Standing may derive from either classical or statutory aggrievement. Andross v. West Hartford, 285 Conn. 309, 322, 939 A.2d 1146 (2008). Aggrievement is also expressly required by the statutes that govern a FOIA appeal. See General Statutes § 1–206(d) (“[a]ny party aggrieved by the decision of said commission may appeal therefrom, in accordance with the provisions of section 4–183” [emphasis added] ); General Statutes § 4183(a) ( “[a] person who has exhausted all administrative remedies available within the agency and who is aggrieved by a final decision may appeal to the Superior Court as provided in this section” [emphasis added] ). We address each type of aggrievement in turn.
Classical aggrievement is the ordinary judicial analysis of whether the facts alleged include conduct that has injured or likely will injure a specific, personal, legal interest of the party. McWeeny v. Hartford, 287 Conn. 56, 64, 946 A.2d 862 (2008); see also Kelly v. Freedom of Information Commission, 221 Conn. 300, 308–309, 603 A.2d 1131 (1992) (applying classical aggrievement test in FOIA appeal). Here, the question is whether the commission's decision not to impose a civil penalty against the defendant injured a specific, personal, legal interest of the plaintiff. We conclude that it did not. Even if we assume, without deciding, that an agency's failure to impose a civil penalty against a party's opponent can aggrieve the party, it does not do so where, as here, the underlying statute grants the party no right to that penalty as a remedy.
At the threshold, this case presents a novel issue under Connecticut law—whether an agency's failure to impose a civil penalty against a party's opponent can ever aggrieve that party when the penalty is payable not to her but to the state. We do not resolve this broad issue and instead decide the case on the narrower ground that, at a minimum, a party is not aggrieved if the underlying statute granted her no right to the civil penalty as a remedy.
Two federal cases, which discuss the broader issue in the context of standing under article three of the United States constitution, also offer guidance on the narrower issue. We note that we “are not required to apply federal precedent in determining the issue of aggrievement.” Mystic Marinelife Aquarium, Inc. v. Gill, 175 Conn. 483, 494, 400 A.2d 726 (1978). Nevertheless, standing under federal law often informs our discussion of standing under Connecticut law.4 See, e.g., id., at 492–94 (quoting various federal cases); Andross v. West Hartford, supra, 285 Conn. at 328–29 (same); Connecticut Associated Builders & Contractors v. Hartford, 251 Conn. 169, 185, 740 A.2d 813 (1999) (noting that Connecticut has adopted federal test for representational standing); but see State v. McElveen, 261 Conn. 198, 212, 802 A.2d 74 (2002) (rejecting federal mootness test in favor of more liberal standard); Andross v. West Hartford, supra, at 329–35 (rejecting federal expansion of standing to permit widely shared injury in fact).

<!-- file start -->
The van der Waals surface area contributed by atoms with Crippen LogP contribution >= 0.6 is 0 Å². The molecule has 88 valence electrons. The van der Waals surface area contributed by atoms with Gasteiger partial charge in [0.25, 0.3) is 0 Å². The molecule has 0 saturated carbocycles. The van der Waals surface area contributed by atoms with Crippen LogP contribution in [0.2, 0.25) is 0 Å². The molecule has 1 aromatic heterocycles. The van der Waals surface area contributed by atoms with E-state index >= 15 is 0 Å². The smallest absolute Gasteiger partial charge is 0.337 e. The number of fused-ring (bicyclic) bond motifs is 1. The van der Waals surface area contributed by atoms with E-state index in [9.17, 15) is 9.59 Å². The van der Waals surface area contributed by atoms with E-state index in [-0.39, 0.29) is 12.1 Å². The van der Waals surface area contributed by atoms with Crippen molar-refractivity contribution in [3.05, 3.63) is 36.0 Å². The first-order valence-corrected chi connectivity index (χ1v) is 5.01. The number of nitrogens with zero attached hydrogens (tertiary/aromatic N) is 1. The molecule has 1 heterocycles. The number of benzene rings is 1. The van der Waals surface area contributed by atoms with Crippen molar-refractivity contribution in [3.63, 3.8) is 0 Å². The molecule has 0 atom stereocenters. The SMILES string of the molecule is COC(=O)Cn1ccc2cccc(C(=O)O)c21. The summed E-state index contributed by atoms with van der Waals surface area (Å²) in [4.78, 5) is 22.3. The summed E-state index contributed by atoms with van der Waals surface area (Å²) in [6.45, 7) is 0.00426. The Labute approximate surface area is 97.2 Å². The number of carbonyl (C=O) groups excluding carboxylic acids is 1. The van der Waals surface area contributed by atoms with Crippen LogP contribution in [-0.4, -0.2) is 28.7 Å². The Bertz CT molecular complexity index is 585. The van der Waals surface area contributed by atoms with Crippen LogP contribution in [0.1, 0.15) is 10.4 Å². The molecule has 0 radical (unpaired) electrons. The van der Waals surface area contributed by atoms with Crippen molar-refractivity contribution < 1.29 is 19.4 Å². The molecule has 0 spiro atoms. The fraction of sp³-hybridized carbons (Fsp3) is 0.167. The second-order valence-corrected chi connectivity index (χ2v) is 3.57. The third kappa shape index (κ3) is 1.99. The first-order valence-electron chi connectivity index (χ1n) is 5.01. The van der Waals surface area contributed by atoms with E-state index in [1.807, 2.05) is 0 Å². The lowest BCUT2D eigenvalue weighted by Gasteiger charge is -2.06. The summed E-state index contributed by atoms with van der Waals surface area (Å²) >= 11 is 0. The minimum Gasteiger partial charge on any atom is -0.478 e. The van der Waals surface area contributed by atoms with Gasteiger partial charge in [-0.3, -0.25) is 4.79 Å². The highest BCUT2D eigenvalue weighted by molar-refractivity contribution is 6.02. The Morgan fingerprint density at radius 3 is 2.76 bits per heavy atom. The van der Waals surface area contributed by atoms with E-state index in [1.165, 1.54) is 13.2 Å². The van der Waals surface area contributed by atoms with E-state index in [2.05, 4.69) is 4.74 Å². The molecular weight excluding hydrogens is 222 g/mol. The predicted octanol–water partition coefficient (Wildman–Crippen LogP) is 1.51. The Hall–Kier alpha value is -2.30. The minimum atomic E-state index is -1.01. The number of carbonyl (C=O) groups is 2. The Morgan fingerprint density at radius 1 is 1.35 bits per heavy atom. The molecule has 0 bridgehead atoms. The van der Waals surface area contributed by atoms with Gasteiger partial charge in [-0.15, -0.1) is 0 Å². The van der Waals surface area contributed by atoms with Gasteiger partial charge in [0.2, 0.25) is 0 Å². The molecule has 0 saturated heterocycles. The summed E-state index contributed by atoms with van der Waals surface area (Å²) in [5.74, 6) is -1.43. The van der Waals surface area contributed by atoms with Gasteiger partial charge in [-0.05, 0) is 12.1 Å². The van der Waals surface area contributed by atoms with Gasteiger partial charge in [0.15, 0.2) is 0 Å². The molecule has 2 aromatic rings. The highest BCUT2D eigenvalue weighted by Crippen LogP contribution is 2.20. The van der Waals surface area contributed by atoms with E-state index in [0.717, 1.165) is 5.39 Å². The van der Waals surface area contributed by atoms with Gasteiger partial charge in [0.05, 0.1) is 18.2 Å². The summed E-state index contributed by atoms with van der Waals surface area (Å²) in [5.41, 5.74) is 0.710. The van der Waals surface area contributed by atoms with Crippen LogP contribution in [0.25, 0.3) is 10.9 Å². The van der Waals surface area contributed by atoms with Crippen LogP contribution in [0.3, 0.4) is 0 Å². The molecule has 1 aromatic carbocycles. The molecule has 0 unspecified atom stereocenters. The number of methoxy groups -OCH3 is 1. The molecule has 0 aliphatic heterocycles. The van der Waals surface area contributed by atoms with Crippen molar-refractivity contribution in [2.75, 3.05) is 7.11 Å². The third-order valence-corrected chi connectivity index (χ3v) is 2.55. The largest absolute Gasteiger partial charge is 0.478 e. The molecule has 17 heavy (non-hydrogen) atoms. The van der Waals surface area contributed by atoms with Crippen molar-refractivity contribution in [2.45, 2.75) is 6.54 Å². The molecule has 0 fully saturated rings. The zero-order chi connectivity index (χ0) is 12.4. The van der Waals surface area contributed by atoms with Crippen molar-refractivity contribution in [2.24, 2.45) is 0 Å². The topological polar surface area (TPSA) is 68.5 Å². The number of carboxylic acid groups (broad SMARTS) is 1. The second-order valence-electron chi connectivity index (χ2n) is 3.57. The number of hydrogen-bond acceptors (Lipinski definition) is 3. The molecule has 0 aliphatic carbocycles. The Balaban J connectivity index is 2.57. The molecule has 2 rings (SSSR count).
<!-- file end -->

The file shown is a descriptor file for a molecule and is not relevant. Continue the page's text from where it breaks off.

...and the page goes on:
In the first case, the court held that a plaintiff lacked standing to seek a civil penalty against a company for violations of a federal statute where those violations had wholly ceased by the time the complaint was filed. Steel Co. v. Citizens for a Better Environment, 523 U.S. 83, 105–106, 118 S.Ct. 1003, 140 L.Ed.2d 210 (1998). The statute in that case expressly included the civil penalty in the category of “[r]elief” that a citizen plaintiff could seek.5 See 42 U.S.C. § 11046(c).
In the second case, the court held that a plaintiff had standing to seek a civil penalty against a company for violations of a federal statute, where those violations were ongoing at the time the complaint was filed. Friends of the Earth, Inc. v. Laidlaw Environmental Services (TOC), Inc., 528 U.S. 167, 188–89, 120 S.Ct. 693, 145 L.Ed.2d 610 (2000). The statute in that case, while containing no section expressly labeled “relief,” included the civil penalty without distinction in a sentence listing forms of relief, at the end of the subsection defining the citizen plaintiff's cause of action; it also used language very similar to that of the statute in Steel Co.6 See 33 U.S.C. § 1365(a).
Both of these cases assumed that Congress intended the relevant statute to grant the citizen plaintiff a right to the civil penalty as a remedy. Indeed, the majority in Friends of the Earth, Inc., relied heavily on legislative history to that effect. See Friends of the Earth, Inc., v. Laidlaw Environmental Services, (TOC), Inc., supra, 528 U.S. at 185.
In light of these cases, we assume without deciding the broader issue—that, under Connecticut law, an agency's failure to impose a civil penalty against a party's opponent can aggrieve the party. We now hold, under Connecticut law, that at a minimum, if a statute does not grant a party the right to seek a civil penalty as a remedy, then that party is not aggrieved by an agency's failure to impose the penalty against her opponent. This holding is in accord with federal precedent and is a logical extension of our traditional rule that a plaintiff must have a “legal interest” in the relief sought. See McWeeny v. Hartford, supra, 287 Conn. at 64.